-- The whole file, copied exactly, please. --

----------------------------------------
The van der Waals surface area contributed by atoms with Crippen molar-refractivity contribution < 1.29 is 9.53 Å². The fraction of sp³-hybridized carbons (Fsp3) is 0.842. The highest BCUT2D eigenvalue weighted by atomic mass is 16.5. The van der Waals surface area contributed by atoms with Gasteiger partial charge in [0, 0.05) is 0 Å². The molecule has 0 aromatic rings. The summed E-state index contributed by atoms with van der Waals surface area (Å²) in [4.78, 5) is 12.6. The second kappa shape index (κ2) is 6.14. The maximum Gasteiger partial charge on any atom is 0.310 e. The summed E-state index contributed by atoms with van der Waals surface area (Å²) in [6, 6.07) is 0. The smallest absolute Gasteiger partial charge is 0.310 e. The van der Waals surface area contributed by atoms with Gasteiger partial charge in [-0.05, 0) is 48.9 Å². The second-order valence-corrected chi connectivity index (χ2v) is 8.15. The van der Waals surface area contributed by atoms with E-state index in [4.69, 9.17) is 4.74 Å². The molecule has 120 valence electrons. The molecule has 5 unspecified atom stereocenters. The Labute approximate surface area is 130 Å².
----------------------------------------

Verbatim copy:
The van der Waals surface area contributed by atoms with Crippen molar-refractivity contribution < 1.29 is 9.53 Å². The fraction of sp³-hybridized carbons (Fsp3) is 0.842. The highest BCUT2D eigenvalue weighted by atomic mass is 16.5. The van der Waals surface area contributed by atoms with Gasteiger partial charge in [0, 0.05) is 0 Å². The molecule has 0 aromatic rings. The summed E-state index contributed by atoms with van der Waals surface area (Å²) in [4.78, 5) is 12.6. The second kappa shape index (κ2) is 6.14. The maximum Gasteiger partial charge on any atom is 0.310 e. The summed E-state index contributed by atoms with van der Waals surface area (Å²) in [6, 6.07) is 0. The smallest absolute Gasteiger partial charge is 0.310 e. The van der Waals surface area contributed by atoms with Gasteiger partial charge in [-0.05, 0) is 48.9 Å². The second-order valence-corrected chi connectivity index (χ2v) is 8.15. The van der Waals surface area contributed by atoms with E-state index in [4.69, 9.17) is 4.74 Å². The molecule has 120 valence electrons. The molecule has 5 unspecified atom stereocenters. The Labute approximate surface area is 130 Å².